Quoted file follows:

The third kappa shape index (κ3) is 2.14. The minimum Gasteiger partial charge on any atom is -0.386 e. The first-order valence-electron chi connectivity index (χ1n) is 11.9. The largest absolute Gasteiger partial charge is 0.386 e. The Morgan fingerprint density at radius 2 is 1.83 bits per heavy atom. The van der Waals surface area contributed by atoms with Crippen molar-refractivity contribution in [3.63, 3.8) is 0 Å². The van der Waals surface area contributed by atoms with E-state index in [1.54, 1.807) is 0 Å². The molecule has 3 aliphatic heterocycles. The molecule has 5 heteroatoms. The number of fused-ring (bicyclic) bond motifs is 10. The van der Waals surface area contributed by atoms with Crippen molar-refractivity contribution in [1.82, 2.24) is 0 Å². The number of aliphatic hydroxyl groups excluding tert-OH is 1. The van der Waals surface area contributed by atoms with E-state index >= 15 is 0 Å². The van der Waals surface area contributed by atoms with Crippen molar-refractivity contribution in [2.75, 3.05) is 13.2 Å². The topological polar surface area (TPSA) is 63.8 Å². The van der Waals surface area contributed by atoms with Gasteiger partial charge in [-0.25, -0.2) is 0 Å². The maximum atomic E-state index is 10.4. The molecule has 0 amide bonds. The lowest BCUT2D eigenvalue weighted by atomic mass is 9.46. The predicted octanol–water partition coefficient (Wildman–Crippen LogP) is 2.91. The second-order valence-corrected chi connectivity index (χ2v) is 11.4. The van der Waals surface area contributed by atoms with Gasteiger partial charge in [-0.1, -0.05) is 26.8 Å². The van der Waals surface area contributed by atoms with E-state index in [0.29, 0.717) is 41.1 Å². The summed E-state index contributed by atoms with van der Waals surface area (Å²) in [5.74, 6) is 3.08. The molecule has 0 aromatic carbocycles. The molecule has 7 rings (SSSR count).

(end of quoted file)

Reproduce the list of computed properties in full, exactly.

The third kappa shape index (κ3) is 2.14. The minimum Gasteiger partial charge on any atom is -0.386 e. The first-order valence-electron chi connectivity index (χ1n) is 11.9. The largest absolute Gasteiger partial charge is 0.386 e. The Morgan fingerprint density at radius 2 is 1.83 bits per heavy atom. The van der Waals surface area contributed by atoms with Crippen molar-refractivity contribution in [3.63, 3.8) is 0 Å². The van der Waals surface area contributed by atoms with E-state index in [1.54, 1.807) is 0 Å². The molecule has 3 aliphatic heterocycles. The molecule has 5 heteroatoms. The number of fused-ring (bicyclic) bond motifs is 10. The van der Waals surface area contributed by atoms with Crippen molar-refractivity contribution in [1.82, 2.24) is 0 Å². The number of aliphatic hydroxyl groups excluding tert-OH is 1. The van der Waals surface area contributed by atoms with E-state index >= 15 is 0 Å². The van der Waals surface area contributed by atoms with Crippen molar-refractivity contribution in [2.75, 3.05) is 13.2 Å². The topological polar surface area (TPSA) is 63.8 Å². The van der Waals surface area contributed by atoms with Gasteiger partial charge in [-0.25, -0.2) is 0 Å². The maximum atomic E-state index is 10.4. The molecule has 0 amide bonds. The lowest BCUT2D eigenvalue weighted by atomic mass is 9.46. The predicted octanol–water partition coefficient (Wildman–Crippen LogP) is 2.91. The second-order valence-corrected chi connectivity index (χ2v) is 11.4. The van der Waals surface area contributed by atoms with Gasteiger partial charge in [-0.1, -0.05) is 26.8 Å². The van der Waals surface area contributed by atoms with E-state index in [0.29, 0.717) is 41.1 Å². The summed E-state index contributed by atoms with van der Waals surface area (Å²) in [5.74, 6) is 3.08. The molecule has 0 aromatic carbocycles. The molecule has 7 rings (SSSR count).